08/08/2013 04:37 EDT | Updated 10/08/2013 05:12 EDT

Perseid Meteor Shower: Where And How To Watch The Astronomical Event

This weekend could be the best time to watch the Perseid meteor shower, one of the biggest annual meteor showers visible in the northern hemisphere.

"The times between Aug. 11 to the 13 is the peak period. That's when you had seen perhaps 50, 60 meteors per hour under clear dark skies -- if you can get away from the city lights," says CBC Calgary's Don Hladiuk.

You'll have to stay up late though. The best hours for viewing the meteor shower are 11 pm to dawn, and of course, you'll need to make sure you get away from city lights and hope that the weather cooperates and keeps the sky clear. According to Vancouver's H.R. MacMillan Space Centre, you'll want to look northeast, towards the constellation Perseus, the namesake of the event. The best part is that you won't even need binoculars or a telescope to view the event. But be sure to give your eyes some time, about 20 minutes, to get used to the dark, notes

Also, if you can't watch it this weekend, you might still be able to spot some meteors early next week.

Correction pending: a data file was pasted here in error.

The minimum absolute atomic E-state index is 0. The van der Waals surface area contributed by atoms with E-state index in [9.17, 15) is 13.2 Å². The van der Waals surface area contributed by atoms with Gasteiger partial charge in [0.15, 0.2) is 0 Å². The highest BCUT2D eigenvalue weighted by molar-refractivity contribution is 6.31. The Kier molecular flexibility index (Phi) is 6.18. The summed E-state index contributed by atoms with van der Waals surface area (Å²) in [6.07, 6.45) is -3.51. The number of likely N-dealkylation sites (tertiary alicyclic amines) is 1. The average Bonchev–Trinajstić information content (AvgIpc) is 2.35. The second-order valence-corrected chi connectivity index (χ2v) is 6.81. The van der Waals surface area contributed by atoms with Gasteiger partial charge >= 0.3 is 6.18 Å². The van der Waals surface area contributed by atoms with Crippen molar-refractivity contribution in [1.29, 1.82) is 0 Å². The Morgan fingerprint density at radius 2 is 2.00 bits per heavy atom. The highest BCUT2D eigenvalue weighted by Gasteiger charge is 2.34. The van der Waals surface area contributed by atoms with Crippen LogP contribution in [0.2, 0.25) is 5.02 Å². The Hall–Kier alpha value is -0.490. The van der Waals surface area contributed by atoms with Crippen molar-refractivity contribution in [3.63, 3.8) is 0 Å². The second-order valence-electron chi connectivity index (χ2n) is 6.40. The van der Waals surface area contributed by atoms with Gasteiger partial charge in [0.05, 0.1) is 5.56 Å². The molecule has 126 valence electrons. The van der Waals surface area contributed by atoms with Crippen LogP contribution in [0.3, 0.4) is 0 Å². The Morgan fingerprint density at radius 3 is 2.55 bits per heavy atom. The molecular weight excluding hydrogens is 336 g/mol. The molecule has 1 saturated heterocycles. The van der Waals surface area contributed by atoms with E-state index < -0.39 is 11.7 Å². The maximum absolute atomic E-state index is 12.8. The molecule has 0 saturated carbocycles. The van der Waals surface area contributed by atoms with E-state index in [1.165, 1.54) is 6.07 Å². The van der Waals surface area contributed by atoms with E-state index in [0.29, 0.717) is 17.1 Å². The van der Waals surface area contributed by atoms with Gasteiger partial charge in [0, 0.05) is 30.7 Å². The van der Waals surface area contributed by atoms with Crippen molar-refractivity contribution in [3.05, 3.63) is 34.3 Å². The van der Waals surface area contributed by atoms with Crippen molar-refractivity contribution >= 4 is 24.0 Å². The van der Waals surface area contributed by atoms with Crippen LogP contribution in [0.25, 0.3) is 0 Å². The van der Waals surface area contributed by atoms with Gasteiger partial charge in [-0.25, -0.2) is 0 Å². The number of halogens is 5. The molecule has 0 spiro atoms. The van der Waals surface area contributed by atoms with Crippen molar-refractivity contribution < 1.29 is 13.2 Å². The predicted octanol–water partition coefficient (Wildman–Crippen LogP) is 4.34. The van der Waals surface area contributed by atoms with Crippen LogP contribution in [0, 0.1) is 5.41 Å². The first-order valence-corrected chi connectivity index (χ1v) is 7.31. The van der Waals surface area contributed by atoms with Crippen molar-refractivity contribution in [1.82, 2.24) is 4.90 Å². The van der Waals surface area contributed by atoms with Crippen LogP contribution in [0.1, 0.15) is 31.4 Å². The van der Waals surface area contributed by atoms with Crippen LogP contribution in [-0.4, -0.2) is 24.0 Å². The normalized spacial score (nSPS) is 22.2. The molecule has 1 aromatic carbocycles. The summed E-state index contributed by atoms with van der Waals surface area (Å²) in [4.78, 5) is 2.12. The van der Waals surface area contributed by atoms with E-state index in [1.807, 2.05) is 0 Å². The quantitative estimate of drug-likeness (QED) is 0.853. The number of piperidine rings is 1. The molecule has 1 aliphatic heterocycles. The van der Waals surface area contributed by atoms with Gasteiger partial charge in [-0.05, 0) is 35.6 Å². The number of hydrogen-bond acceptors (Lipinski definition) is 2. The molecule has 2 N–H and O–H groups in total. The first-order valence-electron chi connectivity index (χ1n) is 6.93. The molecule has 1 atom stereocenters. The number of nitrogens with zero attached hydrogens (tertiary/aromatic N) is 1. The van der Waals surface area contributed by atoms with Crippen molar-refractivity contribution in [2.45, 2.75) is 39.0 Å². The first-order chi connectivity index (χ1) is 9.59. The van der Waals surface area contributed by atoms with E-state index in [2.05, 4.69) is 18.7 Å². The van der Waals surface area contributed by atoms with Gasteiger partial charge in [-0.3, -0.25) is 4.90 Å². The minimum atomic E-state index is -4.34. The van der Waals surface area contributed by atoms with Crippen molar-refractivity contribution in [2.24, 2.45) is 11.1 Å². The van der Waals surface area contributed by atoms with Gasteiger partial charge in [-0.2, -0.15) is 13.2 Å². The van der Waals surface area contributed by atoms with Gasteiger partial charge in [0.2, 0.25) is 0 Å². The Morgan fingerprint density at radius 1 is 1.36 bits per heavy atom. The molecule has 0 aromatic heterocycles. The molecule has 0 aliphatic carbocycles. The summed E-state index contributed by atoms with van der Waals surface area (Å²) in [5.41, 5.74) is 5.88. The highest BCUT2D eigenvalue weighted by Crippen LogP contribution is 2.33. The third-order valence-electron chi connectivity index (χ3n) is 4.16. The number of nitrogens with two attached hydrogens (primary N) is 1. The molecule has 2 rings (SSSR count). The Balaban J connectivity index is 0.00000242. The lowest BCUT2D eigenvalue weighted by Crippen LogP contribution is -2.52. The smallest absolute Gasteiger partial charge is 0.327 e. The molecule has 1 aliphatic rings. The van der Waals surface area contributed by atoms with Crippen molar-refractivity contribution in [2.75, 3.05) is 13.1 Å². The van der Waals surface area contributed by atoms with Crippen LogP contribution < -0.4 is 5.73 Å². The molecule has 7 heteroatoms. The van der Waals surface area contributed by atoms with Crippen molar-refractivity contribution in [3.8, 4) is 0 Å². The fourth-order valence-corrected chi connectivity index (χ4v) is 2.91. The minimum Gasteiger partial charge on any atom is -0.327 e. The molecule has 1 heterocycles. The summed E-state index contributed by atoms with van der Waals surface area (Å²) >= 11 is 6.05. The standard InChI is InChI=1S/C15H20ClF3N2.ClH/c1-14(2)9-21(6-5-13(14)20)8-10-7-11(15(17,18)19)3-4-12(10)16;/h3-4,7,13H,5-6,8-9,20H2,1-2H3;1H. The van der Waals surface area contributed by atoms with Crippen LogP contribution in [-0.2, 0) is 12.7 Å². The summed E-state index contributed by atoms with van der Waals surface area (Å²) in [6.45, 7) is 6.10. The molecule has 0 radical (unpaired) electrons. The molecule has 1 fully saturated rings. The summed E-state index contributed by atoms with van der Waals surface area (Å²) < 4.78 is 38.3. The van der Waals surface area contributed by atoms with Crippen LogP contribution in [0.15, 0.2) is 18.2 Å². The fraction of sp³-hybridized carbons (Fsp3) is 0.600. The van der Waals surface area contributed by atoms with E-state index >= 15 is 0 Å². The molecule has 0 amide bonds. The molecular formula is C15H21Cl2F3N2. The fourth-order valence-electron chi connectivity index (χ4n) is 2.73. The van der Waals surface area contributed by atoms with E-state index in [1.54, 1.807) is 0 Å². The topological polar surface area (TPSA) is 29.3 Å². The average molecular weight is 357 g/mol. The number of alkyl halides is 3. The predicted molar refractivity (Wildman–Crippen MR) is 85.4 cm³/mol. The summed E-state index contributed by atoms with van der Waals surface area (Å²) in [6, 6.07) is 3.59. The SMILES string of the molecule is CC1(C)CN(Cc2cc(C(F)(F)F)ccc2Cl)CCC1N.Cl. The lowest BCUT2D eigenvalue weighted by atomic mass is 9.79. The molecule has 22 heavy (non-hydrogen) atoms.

The streaks in the sky are actually meteorites burning up in the atmosphere. According to NASA, the Perseids, which have been observed for more than 2,000 years, happens when our planet passes through dust left behind by the Swift-Tuttle comet.

"The fragments light up due to the immense friction created when they plough into the gas surrounding Earth. Each such fragment is approximately the size of a dime, but the more constant, sporadic meteoroids have been around much longer, breaking down over time into tiny fragments only about as wide as a piece of human hair," NASA explains.

Don't forget to bring an extra layer if you're planning on staying out later. A little bug spray can't hurt either. Enjoy the meteors!

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